Should whatever policy come about that brings Google juice back to the listing agent and listing broker, Glenn knows that he can take advantage of that far better than any of his brokerage/franchise competitors. Think about it. How many SEO experts work at Redfin? How many work at brokerages and franchisors? Glenn spent $35 million on technology last year, and that wasn’t with a constellation of vendors; how much did HomeServices of America spend on technology in-house? What about the thousands upon thousands of brokerages who aren’t giant corporations? What would they do with all this wonderful Google juice, except maybe call some SEO vendor who’s doing the exact same thing for all of his clients?

I have to admit that the strategy is absolutely brilliant: convince a whole lot of brokers and agents to give a leg-up to Redfin’s traffic growth strategy, while harming its principal competitors. I’m just not as sure why they would go along with it. What’s in it for them?

More traffic that doesn’t solve their problem? I guess….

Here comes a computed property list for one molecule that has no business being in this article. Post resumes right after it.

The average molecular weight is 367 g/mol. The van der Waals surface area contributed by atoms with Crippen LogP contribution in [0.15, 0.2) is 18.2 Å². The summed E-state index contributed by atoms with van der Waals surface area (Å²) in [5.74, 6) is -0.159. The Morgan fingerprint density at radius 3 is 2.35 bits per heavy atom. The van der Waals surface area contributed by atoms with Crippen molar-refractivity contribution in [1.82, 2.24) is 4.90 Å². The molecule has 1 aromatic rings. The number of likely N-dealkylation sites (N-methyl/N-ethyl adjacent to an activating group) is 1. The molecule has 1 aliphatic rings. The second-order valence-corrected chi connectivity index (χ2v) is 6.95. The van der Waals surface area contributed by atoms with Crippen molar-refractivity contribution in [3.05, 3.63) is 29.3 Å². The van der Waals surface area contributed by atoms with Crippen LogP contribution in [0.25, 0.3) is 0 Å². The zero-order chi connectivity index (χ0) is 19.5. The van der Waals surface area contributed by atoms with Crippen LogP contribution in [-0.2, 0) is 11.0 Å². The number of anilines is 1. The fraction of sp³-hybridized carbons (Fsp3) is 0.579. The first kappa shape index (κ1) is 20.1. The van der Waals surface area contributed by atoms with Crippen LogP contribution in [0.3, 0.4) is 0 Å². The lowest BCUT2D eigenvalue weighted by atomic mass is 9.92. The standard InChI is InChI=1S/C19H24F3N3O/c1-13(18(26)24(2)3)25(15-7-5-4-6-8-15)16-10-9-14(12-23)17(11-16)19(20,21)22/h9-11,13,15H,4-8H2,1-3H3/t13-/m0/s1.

Likely to be Popular

Given my past experience, I suspect that the “Modernize IDX” thing is going to be pretty popular in the industry. Because it’s easy, it sounds sexy-techie, and it allows all kinds of folks to vent their hatred of all things Zillow.

But what’s right is rarely what is popular.

What’s right is to look at the real problems of brokerage and think of solutions to those. Sorry to be a party pooper, a debbie downer, a nattering nabob of negativity, but fighting over SEO and IDX is not it.

-rsh

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Rob Hahn
Managing Partner of 7DS Associates, and the grand poobah of this here blog. Once called "a revolutionary in a really nice suit", people often wonder what I do for a living because I have the temerity to not talk about my clients and my work for clients. Suffice to say that I do strategy work for some of the largest organizations and companies in real estate, as well as some of the smallest startups and agent teams, but usually only on projects that interest me with big implications for reforming this wonderful, crazy, lovable yet frustrating real estate industry of ours.